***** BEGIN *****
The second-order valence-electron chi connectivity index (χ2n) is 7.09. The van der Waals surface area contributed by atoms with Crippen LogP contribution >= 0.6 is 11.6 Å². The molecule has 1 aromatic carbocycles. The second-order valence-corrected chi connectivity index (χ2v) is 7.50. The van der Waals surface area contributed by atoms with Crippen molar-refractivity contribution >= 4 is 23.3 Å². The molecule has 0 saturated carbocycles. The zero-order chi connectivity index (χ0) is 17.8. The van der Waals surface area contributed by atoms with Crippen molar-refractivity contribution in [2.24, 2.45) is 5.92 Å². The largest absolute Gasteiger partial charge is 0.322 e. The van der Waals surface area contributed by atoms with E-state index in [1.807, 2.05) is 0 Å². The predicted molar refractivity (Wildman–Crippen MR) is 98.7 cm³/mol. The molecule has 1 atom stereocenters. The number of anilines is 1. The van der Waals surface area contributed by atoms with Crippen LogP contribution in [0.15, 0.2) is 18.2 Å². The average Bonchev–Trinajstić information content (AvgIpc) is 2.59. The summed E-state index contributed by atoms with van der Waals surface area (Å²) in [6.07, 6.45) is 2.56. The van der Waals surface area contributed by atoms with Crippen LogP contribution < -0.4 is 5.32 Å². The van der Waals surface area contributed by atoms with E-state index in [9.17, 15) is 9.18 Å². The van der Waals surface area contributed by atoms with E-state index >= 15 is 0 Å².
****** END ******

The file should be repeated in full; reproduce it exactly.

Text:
The second-order valence-electron chi connectivity index (χ2n) is 7.09. The van der Waals surface area contributed by atoms with Crippen LogP contribution >= 0.6 is 11.6 Å². The molecule has 1 aromatic carbocycles. The second-order valence-corrected chi connectivity index (χ2v) is 7.50. The van der Waals surface area contributed by atoms with Crippen molar-refractivity contribution >= 4 is 23.3 Å². The molecule has 0 saturated carbocycles. The zero-order chi connectivity index (χ0) is 17.8. The van der Waals surface area contributed by atoms with Crippen molar-refractivity contribution in [2.24, 2.45) is 5.92 Å². The largest absolute Gasteiger partial charge is 0.322 e. The van der Waals surface area contributed by atoms with E-state index in [1.807, 2.05) is 0 Å². The predicted molar refractivity (Wildman–Crippen MR) is 98.7 cm³/mol. The molecule has 1 atom stereocenters. The number of anilines is 1. The van der Waals surface area contributed by atoms with Crippen LogP contribution in [0.15, 0.2) is 18.2 Å². The average Bonchev–Trinajstić information content (AvgIpc) is 2.59. The summed E-state index contributed by atoms with van der Waals surface area (Å²) in [6.07, 6.45) is 2.56. The van der Waals surface area contributed by atoms with Crippen LogP contribution < -0.4 is 5.32 Å². The van der Waals surface area contributed by atoms with E-state index in [9.17, 15) is 9.18 Å². The van der Waals surface area contributed by atoms with E-state index >= 15 is 0 Å².